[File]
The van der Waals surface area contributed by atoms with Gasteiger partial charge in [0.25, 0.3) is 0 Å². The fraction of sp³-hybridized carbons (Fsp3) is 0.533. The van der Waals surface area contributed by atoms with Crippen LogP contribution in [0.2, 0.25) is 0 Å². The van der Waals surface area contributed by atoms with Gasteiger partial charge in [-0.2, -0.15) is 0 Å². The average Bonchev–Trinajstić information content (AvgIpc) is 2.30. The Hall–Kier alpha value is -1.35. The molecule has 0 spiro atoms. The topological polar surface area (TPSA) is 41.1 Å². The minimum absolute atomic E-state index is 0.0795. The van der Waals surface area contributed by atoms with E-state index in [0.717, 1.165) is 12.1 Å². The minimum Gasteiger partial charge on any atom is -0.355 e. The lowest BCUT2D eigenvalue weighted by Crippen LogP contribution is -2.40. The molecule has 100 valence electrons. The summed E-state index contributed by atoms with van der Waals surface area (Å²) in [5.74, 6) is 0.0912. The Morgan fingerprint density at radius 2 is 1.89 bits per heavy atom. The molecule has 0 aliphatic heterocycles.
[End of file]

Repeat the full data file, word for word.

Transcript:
The van der Waals surface area contributed by atoms with Gasteiger partial charge in [0.25, 0.3) is 0 Å². The fraction of sp³-hybridized carbons (Fsp3) is 0.533. The van der Waals surface area contributed by atoms with Crippen LogP contribution in [0.2, 0.25) is 0 Å². The van der Waals surface area contributed by atoms with Gasteiger partial charge in [-0.2, -0.15) is 0 Å². The average Bonchev–Trinajstić information content (AvgIpc) is 2.30. The Hall–Kier alpha value is -1.35. The molecule has 0 spiro atoms. The topological polar surface area (TPSA) is 41.1 Å². The minimum absolute atomic E-state index is 0.0795. The van der Waals surface area contributed by atoms with E-state index in [0.717, 1.165) is 12.1 Å². The minimum Gasteiger partial charge on any atom is -0.355 e. The lowest BCUT2D eigenvalue weighted by Crippen LogP contribution is -2.40. The molecule has 100 valence electrons. The summed E-state index contributed by atoms with van der Waals surface area (Å²) in [5.74, 6) is 0.0912. The Morgan fingerprint density at radius 2 is 1.89 bits per heavy atom. The molecule has 0 aliphatic heterocycles.